Created at the Musée Jenisch Vevey in 1987 and inaugurated on 11 April 1989, the Cabinet cantonal des estampes – the cantonal prints collection – comprises both public and private collections that were assembled in the region and/or have a particular link to local art history. It is the successor to an earlier collection housed at the Musée de l’Elysée between 1979 and 1983 which itself included a number of holdings now deposited at Vevey (the Fondation William Cuendet & Atelier de Saint-Prex, the print holdings of Professor Decker and the prints collection of the Canton of Vaud).
Housed on the ground floor of the Musée Jenisch until 2009, the cantonal prints collection now extends to three different areas of the building. At least one temporary exhibition devoted to it is held each year in the ground-floor galleries, presenting research projects that examine in depth a particular theme or the work of an artist and reflect the three different aspects of the museum’s exhibition policy. The programme is drawn up in close collaboration with the museum’s directors. Where resources permit, the temporary exhibitions are generally accompanied by a publication. They centre on one of the holdings and may be complemented by exhibits on loan from elsewhere.
The cantonal prints collection is also presented through the collections in the dedicated gallery on the first floor: the “heart” of the building. Held three times a year, these displays comprise a selection from the various holdings, with a differing emphasis (contemporary/earlier art, thematic/monograph/selection, etc.). They foreground a particular collection of works in response to current developments concerning one of the depositors. The programme is drawn up annually, and the foundations’ curators may be involved in choosing all or part of the content.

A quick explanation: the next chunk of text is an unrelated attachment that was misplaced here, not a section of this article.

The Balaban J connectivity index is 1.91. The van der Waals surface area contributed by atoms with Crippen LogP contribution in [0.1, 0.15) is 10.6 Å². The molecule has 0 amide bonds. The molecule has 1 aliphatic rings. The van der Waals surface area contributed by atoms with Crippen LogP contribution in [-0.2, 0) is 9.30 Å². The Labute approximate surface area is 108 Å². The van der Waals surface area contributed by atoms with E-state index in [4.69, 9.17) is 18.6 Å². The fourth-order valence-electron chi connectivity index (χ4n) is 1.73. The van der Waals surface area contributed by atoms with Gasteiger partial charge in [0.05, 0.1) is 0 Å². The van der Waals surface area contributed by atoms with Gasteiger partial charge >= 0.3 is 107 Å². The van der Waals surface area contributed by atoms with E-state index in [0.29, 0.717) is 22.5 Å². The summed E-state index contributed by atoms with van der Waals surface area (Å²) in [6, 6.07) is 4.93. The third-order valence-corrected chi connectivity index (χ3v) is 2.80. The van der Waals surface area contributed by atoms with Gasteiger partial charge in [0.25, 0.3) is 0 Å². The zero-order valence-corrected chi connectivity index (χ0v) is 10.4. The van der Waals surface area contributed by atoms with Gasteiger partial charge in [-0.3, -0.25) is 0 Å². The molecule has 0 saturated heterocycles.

Finally, the collection has a viewing room in the form of the Salle Leenaards. Housing the specialist library, it welcomes researchers and other interested readers alike and is also a place to study works as part of research and documentation projects.
The collection’s mission is to bring the resources of the printed medium to the widest possible audience, from connoisseurs to beginners, fulfilling its educational purpose through the holdings it conserves. It plays a full part in the identity and project of the Musée Jenisch Vevey, which is to be a centre of competence for works on paper.

The Musée Jenisch: a venue and a conservation team to match the collections